Of brass - An inferior metal, and denoting a kingdom of inferior power or excellence. On the kingdom represented by this, see the notes at Daniel 2:39.

Daniel 2:32 Parallel Commentaries

Library
Editor's Preface
Professor Maspero does not need to be introduced to us. His name is well known in England and America as that of one of the chief masters of Egyptian science as well as of ancient Oriental history and archaeology. Alike as a philologist, a historian, and an archaeologist, he occupies a foremost place in the annals of modern knowledge and research. He possesses that quick apprehension and fertility of resource without which the decipherment of ancient texts is impossible, and he also possesses a sympathy
G. Maspero—History Of Egypt, Chaldaea, Syria, Babylonia, and Assyria, V 1

That Gospel Sermon on the Blessed Hope
In 2 Timothy, 3:16, Paul declares: "All scripture is given by inspiration of God, and is profitable for doctrine, for reproof, for correction, for instruction in righteousness;" but there are some people who tell us when we take up prophecy that it is all very well to be believed, but that there is no use in one trying to understand it; these future events are things that the church does not agree about, and it is better to let them alone, and deal only with those prophecies which have already been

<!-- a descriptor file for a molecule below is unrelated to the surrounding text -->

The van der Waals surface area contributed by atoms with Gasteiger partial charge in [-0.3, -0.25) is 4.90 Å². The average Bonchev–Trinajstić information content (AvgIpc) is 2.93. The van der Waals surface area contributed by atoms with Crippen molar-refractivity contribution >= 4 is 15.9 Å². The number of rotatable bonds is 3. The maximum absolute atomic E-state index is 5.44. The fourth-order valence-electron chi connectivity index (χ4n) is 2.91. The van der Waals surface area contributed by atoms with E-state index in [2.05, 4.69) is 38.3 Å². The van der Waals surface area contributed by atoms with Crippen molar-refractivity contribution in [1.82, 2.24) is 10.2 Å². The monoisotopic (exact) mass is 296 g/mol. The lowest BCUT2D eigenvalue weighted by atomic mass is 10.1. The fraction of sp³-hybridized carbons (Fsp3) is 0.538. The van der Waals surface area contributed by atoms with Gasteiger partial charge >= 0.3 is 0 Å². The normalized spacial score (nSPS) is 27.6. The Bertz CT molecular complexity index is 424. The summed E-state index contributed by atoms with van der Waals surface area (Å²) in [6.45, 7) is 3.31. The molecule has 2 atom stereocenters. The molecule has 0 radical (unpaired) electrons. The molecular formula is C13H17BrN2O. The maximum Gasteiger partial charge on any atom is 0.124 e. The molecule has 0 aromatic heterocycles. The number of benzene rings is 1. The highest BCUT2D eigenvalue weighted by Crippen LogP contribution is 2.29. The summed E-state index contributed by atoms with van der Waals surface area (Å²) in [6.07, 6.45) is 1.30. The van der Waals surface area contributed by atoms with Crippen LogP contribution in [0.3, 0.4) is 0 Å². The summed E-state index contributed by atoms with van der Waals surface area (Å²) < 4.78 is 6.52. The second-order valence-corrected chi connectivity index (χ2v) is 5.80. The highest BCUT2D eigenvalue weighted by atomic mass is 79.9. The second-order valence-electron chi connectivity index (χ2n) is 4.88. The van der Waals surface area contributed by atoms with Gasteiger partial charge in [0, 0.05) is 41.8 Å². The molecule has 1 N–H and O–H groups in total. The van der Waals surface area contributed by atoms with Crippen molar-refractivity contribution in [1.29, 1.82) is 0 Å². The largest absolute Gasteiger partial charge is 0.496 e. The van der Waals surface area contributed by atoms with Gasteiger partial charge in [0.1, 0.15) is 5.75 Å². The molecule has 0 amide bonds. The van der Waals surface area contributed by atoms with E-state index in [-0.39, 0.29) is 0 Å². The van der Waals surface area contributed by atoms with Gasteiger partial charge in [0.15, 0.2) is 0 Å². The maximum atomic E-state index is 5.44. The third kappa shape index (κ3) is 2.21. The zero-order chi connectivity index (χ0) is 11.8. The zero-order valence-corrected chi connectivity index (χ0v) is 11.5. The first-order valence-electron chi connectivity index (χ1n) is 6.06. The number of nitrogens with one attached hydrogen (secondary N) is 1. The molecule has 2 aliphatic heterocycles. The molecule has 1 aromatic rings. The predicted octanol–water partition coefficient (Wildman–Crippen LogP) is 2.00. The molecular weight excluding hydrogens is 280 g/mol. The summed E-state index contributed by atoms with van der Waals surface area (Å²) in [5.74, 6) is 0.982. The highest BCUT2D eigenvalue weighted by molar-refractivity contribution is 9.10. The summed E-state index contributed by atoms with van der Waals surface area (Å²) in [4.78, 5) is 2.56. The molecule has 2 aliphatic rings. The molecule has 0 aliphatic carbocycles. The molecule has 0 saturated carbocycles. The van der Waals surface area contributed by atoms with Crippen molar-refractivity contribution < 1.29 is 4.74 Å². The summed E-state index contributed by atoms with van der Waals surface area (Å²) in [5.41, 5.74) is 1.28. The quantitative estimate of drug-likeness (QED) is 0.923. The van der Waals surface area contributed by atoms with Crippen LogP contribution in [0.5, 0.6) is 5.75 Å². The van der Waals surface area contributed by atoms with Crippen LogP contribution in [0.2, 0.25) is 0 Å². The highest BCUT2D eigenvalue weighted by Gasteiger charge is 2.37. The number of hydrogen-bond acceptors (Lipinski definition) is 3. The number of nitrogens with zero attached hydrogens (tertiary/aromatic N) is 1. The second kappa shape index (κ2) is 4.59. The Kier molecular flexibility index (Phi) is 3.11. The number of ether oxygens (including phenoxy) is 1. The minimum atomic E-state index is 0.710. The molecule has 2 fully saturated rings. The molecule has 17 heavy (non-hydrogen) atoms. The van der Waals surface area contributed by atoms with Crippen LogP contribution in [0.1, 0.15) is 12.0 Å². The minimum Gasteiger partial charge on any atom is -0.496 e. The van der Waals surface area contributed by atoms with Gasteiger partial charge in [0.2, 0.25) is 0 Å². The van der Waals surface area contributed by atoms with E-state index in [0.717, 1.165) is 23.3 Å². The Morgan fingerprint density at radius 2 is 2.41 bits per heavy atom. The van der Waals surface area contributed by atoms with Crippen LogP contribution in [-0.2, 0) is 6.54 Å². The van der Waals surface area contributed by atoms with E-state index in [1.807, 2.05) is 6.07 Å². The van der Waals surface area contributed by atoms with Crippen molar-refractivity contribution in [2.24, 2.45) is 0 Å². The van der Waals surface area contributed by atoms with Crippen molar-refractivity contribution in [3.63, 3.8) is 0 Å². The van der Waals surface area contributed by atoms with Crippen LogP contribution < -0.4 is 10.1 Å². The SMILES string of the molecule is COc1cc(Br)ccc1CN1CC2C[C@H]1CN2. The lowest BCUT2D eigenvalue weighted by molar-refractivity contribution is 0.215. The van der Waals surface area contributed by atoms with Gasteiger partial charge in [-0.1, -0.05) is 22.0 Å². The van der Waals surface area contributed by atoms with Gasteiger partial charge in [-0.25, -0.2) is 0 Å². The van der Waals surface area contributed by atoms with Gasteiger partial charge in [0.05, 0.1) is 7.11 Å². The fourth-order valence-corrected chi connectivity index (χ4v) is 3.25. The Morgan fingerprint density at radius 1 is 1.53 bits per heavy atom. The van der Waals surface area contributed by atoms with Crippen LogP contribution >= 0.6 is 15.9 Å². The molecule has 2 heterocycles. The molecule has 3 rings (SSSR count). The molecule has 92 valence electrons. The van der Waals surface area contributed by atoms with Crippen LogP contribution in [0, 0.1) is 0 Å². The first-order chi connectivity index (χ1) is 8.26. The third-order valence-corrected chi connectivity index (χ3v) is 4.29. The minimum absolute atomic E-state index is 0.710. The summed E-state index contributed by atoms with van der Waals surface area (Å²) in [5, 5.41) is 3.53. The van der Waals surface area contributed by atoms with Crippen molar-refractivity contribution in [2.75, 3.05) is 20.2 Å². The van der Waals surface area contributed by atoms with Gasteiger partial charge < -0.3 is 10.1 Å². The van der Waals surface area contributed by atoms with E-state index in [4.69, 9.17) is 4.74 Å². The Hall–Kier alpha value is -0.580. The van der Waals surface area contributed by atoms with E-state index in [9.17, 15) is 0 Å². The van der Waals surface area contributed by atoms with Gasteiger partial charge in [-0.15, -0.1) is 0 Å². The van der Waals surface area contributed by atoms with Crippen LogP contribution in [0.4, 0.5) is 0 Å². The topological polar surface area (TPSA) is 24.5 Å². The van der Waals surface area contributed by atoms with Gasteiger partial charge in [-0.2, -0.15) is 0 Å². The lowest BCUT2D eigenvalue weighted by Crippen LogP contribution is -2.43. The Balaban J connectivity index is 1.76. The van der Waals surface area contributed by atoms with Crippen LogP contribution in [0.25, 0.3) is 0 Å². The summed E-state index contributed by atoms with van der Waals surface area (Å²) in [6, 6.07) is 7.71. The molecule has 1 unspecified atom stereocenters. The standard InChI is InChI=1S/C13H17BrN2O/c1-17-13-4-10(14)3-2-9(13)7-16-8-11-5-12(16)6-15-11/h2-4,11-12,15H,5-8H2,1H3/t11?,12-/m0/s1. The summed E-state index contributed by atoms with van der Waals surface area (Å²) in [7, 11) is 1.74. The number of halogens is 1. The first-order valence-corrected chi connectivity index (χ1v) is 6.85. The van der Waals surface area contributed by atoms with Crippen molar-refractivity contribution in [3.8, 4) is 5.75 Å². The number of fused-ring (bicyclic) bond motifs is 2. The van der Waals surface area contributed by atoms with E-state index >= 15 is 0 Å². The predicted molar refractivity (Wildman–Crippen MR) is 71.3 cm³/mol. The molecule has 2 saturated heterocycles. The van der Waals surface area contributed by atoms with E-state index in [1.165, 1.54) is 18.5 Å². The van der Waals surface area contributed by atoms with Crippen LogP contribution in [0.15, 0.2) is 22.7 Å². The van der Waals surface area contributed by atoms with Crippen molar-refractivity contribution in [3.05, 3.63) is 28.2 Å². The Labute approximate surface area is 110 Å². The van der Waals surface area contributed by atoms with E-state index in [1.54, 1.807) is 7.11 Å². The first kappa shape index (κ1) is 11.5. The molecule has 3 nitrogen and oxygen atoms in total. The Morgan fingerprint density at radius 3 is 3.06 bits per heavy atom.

Dwight L. Moody—That Gospel Sermon on the Blessed Hope

Annunciation of the Birth of Jesus.
(at Nazareth, b.c. 5.) ^C Luke I. 26-38. ^c 26 Now in the sixth month [this is the passage from which we learn that John was six months older than Jesus] the angel Gabriel was sent from God unto a city of Galilee, named Nazareth [Luke alone tells us where Mary lived before the birth of Jesus. That Nazareth was an unimportant town is shown by the fact that it is mentioned nowhere in the Old Testament, nor in the Talmud, nor in Josephus, who mentions two hundred four towns and cities of Galilee. The
J. W. McGarvey—The Four-Fold Gospel

The First Sayings of Jesus --His Ideas of a Divine Father and of a Pure Religion --First Disciples.
Joseph died before his son had taken any public part. Mary remained, in a manner, the head of the family, and this explains why her son, when it was wished to distinguish him from others of the same name, was most frequently called the "son of Mary."[1] It seems that having, by the death of her husband, been left friendless at Nazareth, she withdrew to Cana,[2] from which she may have come originally. Cana[3] was a little town at from two to two and a half hours' journey from Nazareth, at the foot
Ernest Renan—The Life of Jesus

Cross References
Daniel 2:33
its legs of iron, its feet partly of iron and partly of clay.

Daniel 2:38
and wherever the sons of men dwell, or the beasts of the field, or the birds of the sky, He has given them into your hand and has caused you to rule over them all. You are the head of gold.